The USA is pretty well known for its people having passion for the self-help and self-improvement industry. In a way, this isn’t surprising – we are country plagued by depression and anxiety. People are grasping for ways to feel better about being alive, to feel better in their lives, to feel better about who they are.
I’m not surprised – we are a country riddled with fear and loathing. People fearing and loathing other people. People fearing and loathing their lives and their selves. People grasping the tools of self-improvement/development/help because they are believing: I am not worthy. My life is worthless. I’m ugly. I’m scary. I’m undeserving of love.
In this realm, a widely recommended tool is the use of affirmations. Affirmations can take the form of positive self-talk: I am beautiful or I am worthy, for example. Affirmations are statements to affirm. To affirm means to assert as a fact, to state strongly and publicly.
Some people might think it odd or feel uncomfortable with the idea of affirmations. I don’t think, however, when people work with such affirmations, other people find offense.
Nor, at least in my experience, are people compelled to challenge other people’s affirmations. Someone you care about says to you “You know what – My life matters.” This someone has experienced a lifetime of abuse in different forms. Would you say “Yes, of course, all life matters”? I don’t think most people would, though admittedly some might. I imagine you might be inclined to instead shout it from the roof tops with that person. “Yes! Your life matters!!” You might even be thinking – this is a really important step to this person ending cycles of abuse.
Presumably – if you were standing in full awareness of what this person has been experiencing – you wouldn’t say “What are you saying that for?” or “Stop saying that!”
If in reading this, you are distracted by my making generalizations, I can put it another way. I’ve been riddled by fear and loathing in my life. I’ve turned to affirmations to help me step into a loving rather than hateful and fearful relationship with my self, with life and with others. If you heard me working with my affirmations, would you get angry with me? Would you tell me to stop?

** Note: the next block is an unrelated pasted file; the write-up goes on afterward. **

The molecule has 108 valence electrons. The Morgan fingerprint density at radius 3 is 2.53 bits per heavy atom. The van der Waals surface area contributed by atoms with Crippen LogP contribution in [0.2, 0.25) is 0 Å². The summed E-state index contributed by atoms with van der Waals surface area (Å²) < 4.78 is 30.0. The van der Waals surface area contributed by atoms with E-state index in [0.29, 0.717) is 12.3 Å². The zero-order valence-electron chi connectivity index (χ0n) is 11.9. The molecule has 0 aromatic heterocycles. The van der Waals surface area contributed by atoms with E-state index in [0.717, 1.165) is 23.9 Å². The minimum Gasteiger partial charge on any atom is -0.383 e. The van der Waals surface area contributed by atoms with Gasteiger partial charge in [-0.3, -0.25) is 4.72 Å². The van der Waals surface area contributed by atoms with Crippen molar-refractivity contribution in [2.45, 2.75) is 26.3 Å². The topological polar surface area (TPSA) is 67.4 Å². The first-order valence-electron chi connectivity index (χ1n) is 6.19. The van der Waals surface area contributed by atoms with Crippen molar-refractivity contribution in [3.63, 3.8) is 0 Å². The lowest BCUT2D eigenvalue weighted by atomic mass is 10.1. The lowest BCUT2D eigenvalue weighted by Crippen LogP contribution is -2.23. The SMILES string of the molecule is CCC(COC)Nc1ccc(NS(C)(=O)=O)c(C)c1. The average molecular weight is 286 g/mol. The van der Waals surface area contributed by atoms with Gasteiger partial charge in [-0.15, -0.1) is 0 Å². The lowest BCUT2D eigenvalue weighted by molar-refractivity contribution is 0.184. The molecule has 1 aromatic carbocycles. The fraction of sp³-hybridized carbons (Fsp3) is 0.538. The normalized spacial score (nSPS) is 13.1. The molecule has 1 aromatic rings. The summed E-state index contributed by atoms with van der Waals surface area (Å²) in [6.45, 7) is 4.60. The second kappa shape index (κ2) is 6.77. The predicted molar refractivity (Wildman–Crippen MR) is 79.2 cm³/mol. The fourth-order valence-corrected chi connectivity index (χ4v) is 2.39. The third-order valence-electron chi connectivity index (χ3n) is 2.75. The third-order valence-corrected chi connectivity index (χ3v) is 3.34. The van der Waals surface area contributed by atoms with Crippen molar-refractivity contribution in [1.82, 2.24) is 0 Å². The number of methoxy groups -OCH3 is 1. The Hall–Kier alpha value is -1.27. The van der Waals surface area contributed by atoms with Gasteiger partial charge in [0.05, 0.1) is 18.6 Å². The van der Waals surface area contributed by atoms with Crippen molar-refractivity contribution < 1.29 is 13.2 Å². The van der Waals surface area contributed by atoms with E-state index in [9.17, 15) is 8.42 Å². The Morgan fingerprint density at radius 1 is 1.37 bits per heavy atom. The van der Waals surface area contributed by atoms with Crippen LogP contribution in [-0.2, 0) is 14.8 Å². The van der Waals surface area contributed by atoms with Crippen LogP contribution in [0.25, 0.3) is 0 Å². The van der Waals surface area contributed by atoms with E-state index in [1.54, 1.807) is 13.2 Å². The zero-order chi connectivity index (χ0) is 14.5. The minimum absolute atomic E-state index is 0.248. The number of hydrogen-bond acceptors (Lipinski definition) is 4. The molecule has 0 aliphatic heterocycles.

I’ve started seeing #Blacklivesmatter as – at one level – a collective affirmation. I understand it as a form of collective positive self-talk. A collective challenge to the fear and loathing which is inside violence and abuse directed at Black people in the USA. Violence woven into our culture through the Trans Atlantic Slave Trade. Violence rooted in a set of beliefs: Black people are not worthy of respect, love, kindness, dignity. Black people’s lives are worth less than White lives. Black people are Ugly. Black people are scary.
We’ve had (and still have) Black is Beautiful as a collective affirmation. Now we have #Blacklivesmatter. And it isn’t simply positive self talk done publicly. #Blacklivesmatter is a fact and a belief being stated strongly. And it is a fact-belief being stated to draw attention to the countervailing fact-beliefs (per previous paragraph) which perpetuate violence and abuse against Black people because they are Black.
I am wondering why is the use of affirmations in one context lauded, but in another is causing a big kerfuffle? Perhaps it is because when it comes to #Blacklivesmatter, we are all implicated. We are all being asked to look in the mirror and review our own beliefs and actions – conscious and unconscious. We are being invited to ask ourselves: In what ways are we/am I complicit in perpetuating a set of dehumanizing, oppressive and diminishing beliefs – which at their best give rise to what we now call micro-aggressions and at their worst kill?
A collective affirmation is being shouted from the rooftops and through the airwaves: #Blacklivesmatter. I hear it. I inhale deeply. I exhale deeply. I exclaim: “Yes, they do.”